Their Untimely Lives – Roppotucha Greenberg

Ellie brought out the thrift-shop coat on weekends or when the sleet and the urge both got so bad that she just had to drag her feet towards the church. By mid-term exams, she could pass for an old lady even without the make-up. The secret was in the head-wobble and the bent back.

Felix’s condition was severe: his mind was nearly a week ahead. By Tuesday, his mind was already deep in the rain of the following Monday. He often bumped into people and had given up on umbrellas.

‘So do you, like, never get nervous ahead of exams?’ she asked.

It was their first date, but thinking it was their second he told her personal stuff, like, how he’d be sitting on the grass having a coffee, and his mind would be in the exam hall it would get dark and sweaty with the walls falling around him. But there were advantages.

Ellie, giggled and didn’t tell him about her condition. They ordered tiramisu, which is the funniest desert in the world and has a layer of lady’s fingers. She wondered what would happen if he chased his mind all the way through the future weeks. Would he know if they would always order tiramisu and pretend-fight over it?

That Saturday, anyway, everything worked out: Ellie had the house to herself and the heating broke down, so they tried three different strategies to keep warm. And if that mirrored whatever the next week held, that was all just fine. He was in perfect synch with her time-line.

She slept in little squirts of dreams, and every time she woke up, she hugged him. In the yellow light from the window, her coat was an old woman hanging on the wardrobe. With every dream, the woman got stronger, until she left her place and came very close, and that was also fine.

If only Ellie could just skip all the layers of time, go unseen past all the crocodiles, and arrive to the end where no threats could reach.

They dated throughout her treatment, and past the summer exams. They never fought: you can’t fight with a semi-future person. Then one night something bad happened: Felix’s body writhed under the sheet, his eyes bulged, the bed was drenched with his sweat, was the sea, was huge, and as she grabbed onto him, she cried for extra-arms, powers from the future, the strength of an octopus. ‘It’s OK’, he shouted through gritted teeth from the bottom of the ocean. ‘It’s OK’. And then silence, and then slowly, as he opened his eyes: ‘I think I’ve been hit by a bus.’ ‘Are you crazy?’ and she hit him with her hair-brush, and threw stuff, and screamed like a banshee. And Felix was too exhausted to explain that as his mind died in the week that was still to come, he didn’t … it wasn’t … he wasn’t quite sure, and the only word that occurred to him was OK, which doesn’t really explain anything at all.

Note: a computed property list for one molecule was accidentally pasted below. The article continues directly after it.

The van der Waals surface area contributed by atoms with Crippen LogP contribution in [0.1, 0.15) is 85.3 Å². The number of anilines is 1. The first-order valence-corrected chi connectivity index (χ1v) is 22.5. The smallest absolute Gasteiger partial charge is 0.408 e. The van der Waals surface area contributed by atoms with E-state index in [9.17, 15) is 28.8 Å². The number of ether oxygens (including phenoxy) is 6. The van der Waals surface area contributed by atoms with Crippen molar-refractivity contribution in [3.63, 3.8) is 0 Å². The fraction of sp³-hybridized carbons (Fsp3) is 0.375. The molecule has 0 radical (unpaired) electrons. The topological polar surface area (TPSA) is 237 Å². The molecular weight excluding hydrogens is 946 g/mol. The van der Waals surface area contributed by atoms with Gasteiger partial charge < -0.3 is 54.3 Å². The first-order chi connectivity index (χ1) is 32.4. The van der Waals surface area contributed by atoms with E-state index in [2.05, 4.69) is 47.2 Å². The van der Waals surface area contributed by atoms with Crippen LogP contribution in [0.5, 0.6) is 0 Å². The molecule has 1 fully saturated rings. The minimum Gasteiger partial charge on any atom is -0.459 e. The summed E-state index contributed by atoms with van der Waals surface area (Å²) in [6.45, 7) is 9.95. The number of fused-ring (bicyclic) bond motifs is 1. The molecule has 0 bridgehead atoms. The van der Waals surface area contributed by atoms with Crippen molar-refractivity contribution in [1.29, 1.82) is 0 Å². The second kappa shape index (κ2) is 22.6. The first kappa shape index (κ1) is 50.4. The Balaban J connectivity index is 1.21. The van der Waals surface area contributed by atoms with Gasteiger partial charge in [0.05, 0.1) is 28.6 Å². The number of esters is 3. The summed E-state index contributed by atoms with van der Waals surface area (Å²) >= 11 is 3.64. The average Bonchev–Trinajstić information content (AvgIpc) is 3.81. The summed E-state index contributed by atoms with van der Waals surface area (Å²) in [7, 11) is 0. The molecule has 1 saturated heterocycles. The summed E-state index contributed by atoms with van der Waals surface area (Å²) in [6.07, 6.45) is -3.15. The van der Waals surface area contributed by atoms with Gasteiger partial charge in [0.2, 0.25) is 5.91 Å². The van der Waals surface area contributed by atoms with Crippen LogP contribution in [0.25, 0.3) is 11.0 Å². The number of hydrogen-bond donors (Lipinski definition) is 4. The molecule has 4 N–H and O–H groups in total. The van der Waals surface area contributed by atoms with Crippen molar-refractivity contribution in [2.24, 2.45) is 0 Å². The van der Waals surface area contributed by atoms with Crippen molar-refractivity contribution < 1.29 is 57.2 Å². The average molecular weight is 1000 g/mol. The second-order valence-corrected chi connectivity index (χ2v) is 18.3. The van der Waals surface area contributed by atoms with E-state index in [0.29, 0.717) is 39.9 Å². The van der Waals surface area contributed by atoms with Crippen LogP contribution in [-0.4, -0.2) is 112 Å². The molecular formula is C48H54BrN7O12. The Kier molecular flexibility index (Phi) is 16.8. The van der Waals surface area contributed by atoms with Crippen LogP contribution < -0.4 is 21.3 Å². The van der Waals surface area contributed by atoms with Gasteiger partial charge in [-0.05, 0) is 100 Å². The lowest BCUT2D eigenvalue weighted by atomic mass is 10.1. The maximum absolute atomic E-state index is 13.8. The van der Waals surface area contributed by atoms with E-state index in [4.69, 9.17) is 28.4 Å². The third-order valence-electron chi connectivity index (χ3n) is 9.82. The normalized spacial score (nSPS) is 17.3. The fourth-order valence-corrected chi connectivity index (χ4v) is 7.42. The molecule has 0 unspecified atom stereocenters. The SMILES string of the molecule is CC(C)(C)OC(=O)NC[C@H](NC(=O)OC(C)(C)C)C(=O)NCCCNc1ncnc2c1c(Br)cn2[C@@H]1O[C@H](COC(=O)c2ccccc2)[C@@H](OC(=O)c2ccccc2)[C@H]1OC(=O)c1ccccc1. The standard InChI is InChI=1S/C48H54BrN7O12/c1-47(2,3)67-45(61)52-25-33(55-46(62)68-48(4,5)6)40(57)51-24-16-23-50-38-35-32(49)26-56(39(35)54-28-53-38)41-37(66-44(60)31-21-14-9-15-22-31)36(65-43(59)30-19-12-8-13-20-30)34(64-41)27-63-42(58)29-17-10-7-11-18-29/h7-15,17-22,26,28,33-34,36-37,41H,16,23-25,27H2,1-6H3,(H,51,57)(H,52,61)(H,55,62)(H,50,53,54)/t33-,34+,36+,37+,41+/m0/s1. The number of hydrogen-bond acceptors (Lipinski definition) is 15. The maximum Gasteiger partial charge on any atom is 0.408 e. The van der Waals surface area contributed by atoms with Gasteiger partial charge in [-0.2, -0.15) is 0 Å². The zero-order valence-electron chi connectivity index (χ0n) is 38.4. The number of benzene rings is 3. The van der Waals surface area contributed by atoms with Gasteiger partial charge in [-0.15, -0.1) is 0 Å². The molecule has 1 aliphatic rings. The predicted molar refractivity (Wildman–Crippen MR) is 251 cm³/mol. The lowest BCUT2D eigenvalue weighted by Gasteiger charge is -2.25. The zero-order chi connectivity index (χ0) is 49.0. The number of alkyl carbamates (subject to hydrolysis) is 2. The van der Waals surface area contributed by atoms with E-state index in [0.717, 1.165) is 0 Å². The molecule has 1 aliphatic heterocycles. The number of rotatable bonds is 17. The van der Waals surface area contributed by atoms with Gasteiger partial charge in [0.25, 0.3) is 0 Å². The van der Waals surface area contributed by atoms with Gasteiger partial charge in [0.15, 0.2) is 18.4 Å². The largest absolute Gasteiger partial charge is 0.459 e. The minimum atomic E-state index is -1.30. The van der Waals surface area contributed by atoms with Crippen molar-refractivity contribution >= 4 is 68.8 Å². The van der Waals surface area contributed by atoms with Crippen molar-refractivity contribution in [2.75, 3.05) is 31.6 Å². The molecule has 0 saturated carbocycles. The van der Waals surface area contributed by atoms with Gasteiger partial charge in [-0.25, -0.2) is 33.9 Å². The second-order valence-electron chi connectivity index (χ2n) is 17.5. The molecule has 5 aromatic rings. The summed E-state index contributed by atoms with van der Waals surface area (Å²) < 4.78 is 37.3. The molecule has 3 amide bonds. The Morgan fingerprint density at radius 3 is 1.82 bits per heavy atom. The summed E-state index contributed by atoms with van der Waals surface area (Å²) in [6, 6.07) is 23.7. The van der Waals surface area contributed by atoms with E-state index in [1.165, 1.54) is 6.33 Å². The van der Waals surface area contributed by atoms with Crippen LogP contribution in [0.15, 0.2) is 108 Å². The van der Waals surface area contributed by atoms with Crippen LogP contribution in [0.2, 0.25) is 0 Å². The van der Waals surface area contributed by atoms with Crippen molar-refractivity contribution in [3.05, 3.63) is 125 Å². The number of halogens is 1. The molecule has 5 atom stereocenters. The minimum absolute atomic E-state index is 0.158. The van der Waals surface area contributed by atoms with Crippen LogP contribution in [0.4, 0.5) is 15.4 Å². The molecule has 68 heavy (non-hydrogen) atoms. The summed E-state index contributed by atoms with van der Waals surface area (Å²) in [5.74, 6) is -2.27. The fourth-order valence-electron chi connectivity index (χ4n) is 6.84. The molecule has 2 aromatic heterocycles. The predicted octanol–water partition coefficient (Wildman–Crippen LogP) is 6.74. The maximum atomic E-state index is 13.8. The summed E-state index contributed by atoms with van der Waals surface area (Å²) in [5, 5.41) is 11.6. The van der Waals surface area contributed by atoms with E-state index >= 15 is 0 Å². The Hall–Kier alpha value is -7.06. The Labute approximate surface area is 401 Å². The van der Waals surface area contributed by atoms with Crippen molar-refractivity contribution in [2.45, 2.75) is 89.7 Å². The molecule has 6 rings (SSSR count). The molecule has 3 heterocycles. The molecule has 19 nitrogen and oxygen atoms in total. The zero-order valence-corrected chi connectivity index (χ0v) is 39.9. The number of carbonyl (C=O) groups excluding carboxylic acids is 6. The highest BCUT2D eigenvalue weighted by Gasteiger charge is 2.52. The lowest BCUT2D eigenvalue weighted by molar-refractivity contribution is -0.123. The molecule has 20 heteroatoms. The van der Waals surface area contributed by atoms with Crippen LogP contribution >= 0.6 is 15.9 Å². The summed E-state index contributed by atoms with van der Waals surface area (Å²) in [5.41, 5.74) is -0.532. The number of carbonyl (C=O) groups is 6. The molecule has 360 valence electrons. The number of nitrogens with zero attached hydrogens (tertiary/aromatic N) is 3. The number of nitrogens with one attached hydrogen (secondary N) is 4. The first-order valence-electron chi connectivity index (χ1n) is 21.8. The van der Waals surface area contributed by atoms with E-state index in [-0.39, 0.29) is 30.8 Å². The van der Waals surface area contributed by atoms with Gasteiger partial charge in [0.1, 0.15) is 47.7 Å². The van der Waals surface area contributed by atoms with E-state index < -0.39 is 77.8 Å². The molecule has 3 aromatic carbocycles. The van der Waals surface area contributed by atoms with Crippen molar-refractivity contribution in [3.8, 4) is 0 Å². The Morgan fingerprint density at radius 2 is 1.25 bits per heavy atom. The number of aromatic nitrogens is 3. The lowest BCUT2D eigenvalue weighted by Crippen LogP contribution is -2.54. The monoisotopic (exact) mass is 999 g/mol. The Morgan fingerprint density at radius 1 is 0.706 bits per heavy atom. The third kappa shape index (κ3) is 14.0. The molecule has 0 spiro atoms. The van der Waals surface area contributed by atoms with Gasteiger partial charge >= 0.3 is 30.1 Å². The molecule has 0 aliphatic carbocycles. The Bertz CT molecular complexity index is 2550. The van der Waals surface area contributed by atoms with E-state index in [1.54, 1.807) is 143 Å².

And Ellie, who had mastered her disguise to cheat time, now faced the possibility of horrible grief. He said he couldn’t feel next Wednesday. He was worryingly fully present. They decided to stay in all week, which was difficult. She still lived with her parents, and his was a mould-infested place two miles outside the city. How would they get enough food? How would she feel at night when she had to leave?

But they managed. They fed themselves on beans and pot noodles, watched a few documentaries, revelled in Dutch Gold. A week passed, and another one He became a proper TV addict during that time, said he’d never been able to enjoy it before. She put all her talent into co-watching: how they make bolts, how they drive trucks, how they ice-fish—portents of the unknown they were, scattered atoms of his near-dead being. At night, she thought if she could properly focus, she could keep him safe, and then she grew frightened at the thought. So instead, she learned to stop trying and to match her rhythm to the world around her. And no death bus came. They waited another week and decided they were almost safe.

By Christmas exams, they were both cured. The imagined accident, if that is what it was, grounded him in the present. He stopped bumping into people. As old woman’s clothes stopped working for her, she invested in a lipstick, and a fancy top.

Several years after, Ellie still wonders why they broke up.

Sometimes, on a Thursday, when goes out with her new friends, she suspects that she loved that other guy more, the dead one from that Wednesday that didn’t happen. Or was it just the pressure of that week? There was so much death, TV, worry, and cheap food. He was no longer her guide into a safer future. A small part of her, the Ellie that adored tiramisu and that he loved best of all, wrapped herself in the old woman’s coat and waddled off. Yes, that could explain it. These thoughts make her cry, slurp her beer, and realise that none of them are quite the whole truth. The truth, like the dead guy from Wednesday, and her small part, was elsewhere, for her to hunt down in giant leaps, hurriedly, into the next Friday, and beyond, through a parallel world, the end of life, and time, and the end of all worry.

 

ROPPOTUCHA GREENBERG writes micro-fiction on Twitter (@Roppotucha)
Her stories have appeared or are forthcoming in Ad Hoc Fiction (winners’ section). The Evening Theatre, Elephants Never, 101 Fiction, Former Cactus, TSS Publishing (The BIFFY50 micro-fiction competition runner up), Ellipsis Zine, Twist in Time, The Mojave Heart Review, Enchanted Zine, and The Forge Literary Magazine. She lives in Ireland.

Image via Pixabay

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